Time for the Ethics of Organ Donation to Catch Up with the Heroics of Dr. Joseph E. Murray

Organ transplant pioneer Dr. Joseph E. Murray died November 26, 2012, in Boston. The New York Times reports that Murray, “who opened a new era of medicine [in 1954] with the first successful human organ transplant, . . . was awarded the [1990] Nobel Prize in Physiology or Medicine.”

As director of the Surgical Research Laboratory at Harvard Medical School and at Peter Bent Brigham Hospital in Boston, which became Brigham and Women’s, Dr. Murray was a leader in the study of transplant techniques, the mechanisms of organ rejection and the use of drugs to thwart it.

Among other procedures, he performed kidney transplants involving more than two dozen pairs of identical twins. He performed the first successful transplant to a nonidentical recipient, in 1959, and the first using a cadaver kidney, in 1962. And he trained doctors who became leaders in transplantation around the world.

Murray’s pioneering progress was not easy. The New Jersey Star-Ledger’s Jim Namiotka noted that Murray’s success was “the product of grueling trial-and-error using animals and cadavers, then volunteer patients. . . .” In addition to the tremendous scientific challenges he faced, Murray also had to confront religious accusations that he was “playing God.” Murray, though himself a religious man, dismissed those charges and forged ahead with his work. Since Murray’s 1954 breakthrough, “more than 600,000 transplants have occurred worldwide.”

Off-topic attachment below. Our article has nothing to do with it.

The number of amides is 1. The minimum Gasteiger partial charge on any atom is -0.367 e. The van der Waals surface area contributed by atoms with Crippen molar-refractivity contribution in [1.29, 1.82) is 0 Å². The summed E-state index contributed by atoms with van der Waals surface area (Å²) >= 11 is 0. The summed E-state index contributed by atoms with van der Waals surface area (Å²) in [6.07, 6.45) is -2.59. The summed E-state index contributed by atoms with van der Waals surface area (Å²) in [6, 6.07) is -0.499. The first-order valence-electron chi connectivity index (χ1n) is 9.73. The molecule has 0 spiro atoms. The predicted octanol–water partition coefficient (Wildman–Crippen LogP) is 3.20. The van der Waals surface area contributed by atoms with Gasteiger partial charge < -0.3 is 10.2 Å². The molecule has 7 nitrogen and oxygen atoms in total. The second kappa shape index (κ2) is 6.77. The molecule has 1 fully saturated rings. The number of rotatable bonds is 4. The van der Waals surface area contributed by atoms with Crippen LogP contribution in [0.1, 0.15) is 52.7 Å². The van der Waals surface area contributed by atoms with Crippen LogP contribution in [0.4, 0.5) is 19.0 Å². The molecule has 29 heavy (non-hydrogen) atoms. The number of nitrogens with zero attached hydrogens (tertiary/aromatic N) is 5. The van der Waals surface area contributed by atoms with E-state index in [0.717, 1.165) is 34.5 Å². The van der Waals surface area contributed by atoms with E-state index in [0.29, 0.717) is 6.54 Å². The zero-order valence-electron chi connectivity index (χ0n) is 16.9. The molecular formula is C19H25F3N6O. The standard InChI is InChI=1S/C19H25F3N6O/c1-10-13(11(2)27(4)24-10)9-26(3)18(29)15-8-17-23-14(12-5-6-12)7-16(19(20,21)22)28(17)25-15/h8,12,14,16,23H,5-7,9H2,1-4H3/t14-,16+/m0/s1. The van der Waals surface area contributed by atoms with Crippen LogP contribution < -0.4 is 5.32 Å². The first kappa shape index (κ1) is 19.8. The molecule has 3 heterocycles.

Yet, despite the tremendous benefits of modern transplant technology owing to heroic pioneers such as Dr. Murray, many people cannot get the treatment they need. Namiotka notes that while “Nearly 20,000 transplant surgeries took place in the United States during the first eight months of this year,” there are still “more than 116,000 patients . . . on waiting lists.” This bottleneck is due largely to the primitive altruist ethics—itself rooted in religious dogma—that scorns material compensation and profit. Consequently, as Craig Biddle notes, many thousands of people suffer and die needlessly every year because of a shortage of organ donors.

It’s long past time that our ethics caught up with our medical progress. We must recognize the morality—indeed, the nobility—of profiting from providing a value to another in a mutually beneficial, voluntary trade. We must call for the abolition of laws restricting or banning donor compensation and profit, thus opening up free trade in a free market for human organs. As the time-tested laws of economics dictate, that would go a long way toward giving those 116,000 patients a shot at an organ—and life.

Could there be a better way to honor Dr. Joseph E. Murray’s incredible legacy?

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